Q: Please explain why the Federal Housing Administration (FHA) will not allow a buyer to purchase a home that was sold within the previous 90 days? We have asked this question numerous times and everyone just goes around it and says FHA will not allow this type of loan.

We have seen several properties that we really want, but we keep being rejected because we have to go FHA (we have only a 3.5 percent downpayment). Why is this a rule? Are there any ways to work around it?

Q: Please explain why the Federal Housing Administration (FHA) will not allow a buyer to purchase a home that was sold within the previous 90 days? We have asked this question numerous times and everyone just goes around it and says FHA will not allow this type of loan.

We have seen several properties that we really want, but we keep being rejected because we have to go FHA (we have only a 3.5 percent downpayment). Why is this a rule? Are there any ways to work around it?

A: The only thing you can do to work around this issue is to restrict your house hunt to homes near or past the 90-day time frame. You must close your purchase or escrow at least 90 days following the closing of the previous purchase — and honestly, many sellers will simply prioritize offers from wannabe buyers using conventional (i.e., non-FHA) financing.

Let’s get clear on what this rule is and why it exists. FHA doesn’t actually offer loans; it simply insures loans made by mortgage lenders against the risk of default. That just means that if you default, FHA agrees to cover the lender’s losses, so long as the lender ensures that you, your loan and your transaction meet a set of guidelines.

FHA’s aim is to ensure that mortgage loans stay available to borrowers who otherwise wouldn’t be able to qualify for a home loan.

Right now, the lowest "conventional loan" downpayment requirement is around 10 percent. By insuring loans with downpayments as low as 3.5 percent, FHA allows you and people in your situation to buy when they would be blocked from participating in the market otherwise.

But here’s the deal: FHA’s position is that a large number of homes that were walked away from and/or foreclosed on during this recent housing crisis were homes that had been flipped, or bought and resold very quickly at a dramatically higher price for profit.

From the FHA’s perspective, the flipping phenomenon was partially to blame for the runaway appreciation in home prices and, when values dropped, the owners who had paid these inflated values were simply much more likely to abandon their homes or otherwise lose them through foreclosure. …CONTINUED

My dad taught me as a child the following adage: "She who has the cash makes the rules." And so it is with FHA loans. FHA wants to discourage flipping, especially flips in which little or no work has been done to improve the condition of the property, so it refuses to insure loans that fund flip resales.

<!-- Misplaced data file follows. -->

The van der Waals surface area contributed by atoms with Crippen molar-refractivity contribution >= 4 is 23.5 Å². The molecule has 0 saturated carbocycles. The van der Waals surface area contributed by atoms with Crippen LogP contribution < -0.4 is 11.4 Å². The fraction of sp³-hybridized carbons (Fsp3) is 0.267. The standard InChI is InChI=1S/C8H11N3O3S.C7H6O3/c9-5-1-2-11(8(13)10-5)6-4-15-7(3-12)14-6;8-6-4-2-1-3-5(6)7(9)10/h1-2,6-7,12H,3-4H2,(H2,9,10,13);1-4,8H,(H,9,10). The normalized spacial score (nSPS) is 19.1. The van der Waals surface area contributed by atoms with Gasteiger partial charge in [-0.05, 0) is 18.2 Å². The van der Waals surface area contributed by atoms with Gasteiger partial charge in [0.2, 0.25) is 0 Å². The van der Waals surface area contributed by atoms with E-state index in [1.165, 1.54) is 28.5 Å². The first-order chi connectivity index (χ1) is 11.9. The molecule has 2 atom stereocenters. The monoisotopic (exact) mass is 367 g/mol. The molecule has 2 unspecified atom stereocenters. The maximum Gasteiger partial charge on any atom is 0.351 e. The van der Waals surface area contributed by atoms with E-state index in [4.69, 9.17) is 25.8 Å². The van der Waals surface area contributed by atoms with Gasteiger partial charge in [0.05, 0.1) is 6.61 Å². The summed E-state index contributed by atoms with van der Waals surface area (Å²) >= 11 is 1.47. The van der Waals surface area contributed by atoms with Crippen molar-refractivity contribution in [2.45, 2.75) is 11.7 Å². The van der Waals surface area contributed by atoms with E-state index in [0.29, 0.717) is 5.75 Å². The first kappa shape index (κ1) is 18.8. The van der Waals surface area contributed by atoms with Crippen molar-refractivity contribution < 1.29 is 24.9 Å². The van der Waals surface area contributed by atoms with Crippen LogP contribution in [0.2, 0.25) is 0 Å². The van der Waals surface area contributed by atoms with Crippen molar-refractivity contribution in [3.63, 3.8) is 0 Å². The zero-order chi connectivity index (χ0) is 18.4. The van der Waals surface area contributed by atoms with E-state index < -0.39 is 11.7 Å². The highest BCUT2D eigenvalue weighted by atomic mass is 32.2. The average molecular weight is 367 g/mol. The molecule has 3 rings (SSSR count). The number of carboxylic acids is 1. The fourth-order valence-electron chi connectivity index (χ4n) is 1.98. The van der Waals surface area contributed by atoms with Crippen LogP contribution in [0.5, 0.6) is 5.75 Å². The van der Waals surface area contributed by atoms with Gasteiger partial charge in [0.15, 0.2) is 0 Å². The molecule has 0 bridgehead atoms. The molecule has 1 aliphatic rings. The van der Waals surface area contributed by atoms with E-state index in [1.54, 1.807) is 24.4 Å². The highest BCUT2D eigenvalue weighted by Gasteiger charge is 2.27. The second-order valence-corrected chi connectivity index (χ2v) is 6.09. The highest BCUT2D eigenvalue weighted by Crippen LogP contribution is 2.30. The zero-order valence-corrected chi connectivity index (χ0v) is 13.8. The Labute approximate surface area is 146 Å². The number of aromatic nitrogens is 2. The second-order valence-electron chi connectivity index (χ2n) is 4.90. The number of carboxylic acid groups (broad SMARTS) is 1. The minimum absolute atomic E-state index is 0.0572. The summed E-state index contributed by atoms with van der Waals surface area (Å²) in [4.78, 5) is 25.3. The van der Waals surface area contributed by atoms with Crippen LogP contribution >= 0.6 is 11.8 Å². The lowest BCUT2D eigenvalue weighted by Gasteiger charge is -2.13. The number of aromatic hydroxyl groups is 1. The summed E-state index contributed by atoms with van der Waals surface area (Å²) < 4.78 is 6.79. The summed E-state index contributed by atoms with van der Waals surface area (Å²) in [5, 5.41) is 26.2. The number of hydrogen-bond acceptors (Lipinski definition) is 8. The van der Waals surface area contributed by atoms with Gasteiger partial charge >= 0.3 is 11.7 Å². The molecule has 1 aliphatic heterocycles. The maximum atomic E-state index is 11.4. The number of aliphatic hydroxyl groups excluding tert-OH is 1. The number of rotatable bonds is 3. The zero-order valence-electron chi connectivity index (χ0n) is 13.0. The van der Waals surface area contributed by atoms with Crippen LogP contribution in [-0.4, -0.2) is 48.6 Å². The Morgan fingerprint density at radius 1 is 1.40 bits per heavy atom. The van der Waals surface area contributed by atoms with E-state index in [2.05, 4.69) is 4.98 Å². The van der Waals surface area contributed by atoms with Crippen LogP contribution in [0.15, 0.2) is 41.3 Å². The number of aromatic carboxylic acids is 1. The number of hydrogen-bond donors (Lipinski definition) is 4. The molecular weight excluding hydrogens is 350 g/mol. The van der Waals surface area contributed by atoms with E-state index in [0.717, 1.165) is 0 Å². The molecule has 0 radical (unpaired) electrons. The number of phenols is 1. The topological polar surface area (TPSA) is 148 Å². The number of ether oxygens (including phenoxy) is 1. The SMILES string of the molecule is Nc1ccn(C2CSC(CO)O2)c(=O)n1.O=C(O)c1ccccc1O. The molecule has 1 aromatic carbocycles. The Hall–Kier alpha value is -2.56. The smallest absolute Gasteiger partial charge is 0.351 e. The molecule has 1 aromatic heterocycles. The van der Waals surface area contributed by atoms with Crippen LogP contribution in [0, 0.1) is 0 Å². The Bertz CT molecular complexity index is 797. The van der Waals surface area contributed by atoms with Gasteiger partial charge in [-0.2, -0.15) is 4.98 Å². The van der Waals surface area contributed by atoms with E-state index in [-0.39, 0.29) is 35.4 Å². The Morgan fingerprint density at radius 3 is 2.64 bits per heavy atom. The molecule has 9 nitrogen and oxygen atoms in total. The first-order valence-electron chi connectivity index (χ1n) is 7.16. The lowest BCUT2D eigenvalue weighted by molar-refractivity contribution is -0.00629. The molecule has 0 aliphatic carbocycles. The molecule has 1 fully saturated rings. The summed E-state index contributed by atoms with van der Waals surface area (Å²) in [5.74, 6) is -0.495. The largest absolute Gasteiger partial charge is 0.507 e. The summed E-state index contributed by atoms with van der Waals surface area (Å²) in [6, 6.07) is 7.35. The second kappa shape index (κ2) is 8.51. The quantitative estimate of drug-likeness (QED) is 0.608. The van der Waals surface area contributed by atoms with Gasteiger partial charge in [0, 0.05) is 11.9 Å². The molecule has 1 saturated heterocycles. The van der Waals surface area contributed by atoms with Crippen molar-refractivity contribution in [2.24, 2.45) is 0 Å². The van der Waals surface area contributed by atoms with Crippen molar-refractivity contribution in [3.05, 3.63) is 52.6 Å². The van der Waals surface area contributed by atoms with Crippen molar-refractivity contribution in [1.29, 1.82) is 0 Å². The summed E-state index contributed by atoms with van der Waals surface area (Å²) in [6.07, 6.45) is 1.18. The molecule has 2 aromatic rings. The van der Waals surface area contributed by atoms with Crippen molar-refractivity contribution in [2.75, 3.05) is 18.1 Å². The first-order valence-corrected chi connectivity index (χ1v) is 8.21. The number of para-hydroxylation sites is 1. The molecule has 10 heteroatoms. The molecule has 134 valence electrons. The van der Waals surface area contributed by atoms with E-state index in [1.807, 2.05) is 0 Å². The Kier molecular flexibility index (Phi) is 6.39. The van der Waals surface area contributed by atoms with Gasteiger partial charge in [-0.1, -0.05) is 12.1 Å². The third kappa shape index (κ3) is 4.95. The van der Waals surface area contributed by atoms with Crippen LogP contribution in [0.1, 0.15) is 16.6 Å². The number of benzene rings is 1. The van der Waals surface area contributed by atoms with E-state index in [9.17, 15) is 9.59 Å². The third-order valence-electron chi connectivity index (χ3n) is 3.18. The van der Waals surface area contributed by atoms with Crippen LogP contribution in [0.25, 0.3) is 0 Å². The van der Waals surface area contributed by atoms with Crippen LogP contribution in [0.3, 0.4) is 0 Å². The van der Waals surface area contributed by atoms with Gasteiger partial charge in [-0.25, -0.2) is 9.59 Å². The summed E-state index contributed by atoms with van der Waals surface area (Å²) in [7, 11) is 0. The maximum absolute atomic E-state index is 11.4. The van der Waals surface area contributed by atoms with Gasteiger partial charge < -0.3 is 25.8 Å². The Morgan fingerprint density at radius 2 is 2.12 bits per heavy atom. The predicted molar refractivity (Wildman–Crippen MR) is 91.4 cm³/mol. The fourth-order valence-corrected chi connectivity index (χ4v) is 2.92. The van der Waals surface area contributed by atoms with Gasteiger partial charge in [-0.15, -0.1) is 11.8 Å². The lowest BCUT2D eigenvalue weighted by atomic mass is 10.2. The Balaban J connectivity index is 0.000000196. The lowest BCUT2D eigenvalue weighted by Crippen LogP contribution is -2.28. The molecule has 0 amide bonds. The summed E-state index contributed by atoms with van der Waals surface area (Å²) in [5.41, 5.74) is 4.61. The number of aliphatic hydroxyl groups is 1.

For this reason, in 2008 the FHA enacted the following anti-flipping rule, which is the very rule you seem to be running up against:

Resales occurring within 90 days of the acquisition will not be eligible for a mortgage to be insured by FHA. FHA’s analysis disclosed that among the most egregious examples of predatory lending was on "flips" that occurred within a very brief time span, often within days. Thus, the "quick flips" will be eliminated.

Now, if you should find and get into contract to purchase a property that is past the 90-day threshold, you might be able to obtain an FHA-insured loan, but you will have to get a second appraisal — at your expense — and ideally the seller will be able to document that the seller made significant investments and improvements to the property since purchasing the property.

More from the FHA rule: Resales occurring between 91 and 180 days will be eligible provided that the lender obtains an additional appraisal from an independent appraiser based on a resale percentage threshold established by FHA.

This threshold would be relatively high so as to not adversely affect legitimate rehabilitation efforts but still deter unscrupulous sellers, lenders, and appraisers from attempting to flip properties and defraud homebuyers. Lenders may also prove that the increased value is the result of rehabilitation of the property.

But this is Home Sale Hindsight — what went wrong in your house hunt? It was your advisers’ failure to explain the rationale and details of this rule. Had they done so, you might have focused your efforts not on questioning the rule and looking for workarounds, but on finding that needle-in-the-haystack property that meets both your needs and FHA guidelines.

Tara-Nicholle Nelson is author of "The Savvy Woman’s Homebuying Handbook" and "Trillion Dollar Women: Use Your Power to Make Buying and Remodeling Decisions." Ask her a real estate question online or visit her Web site, www.rethinkrealestate.com.

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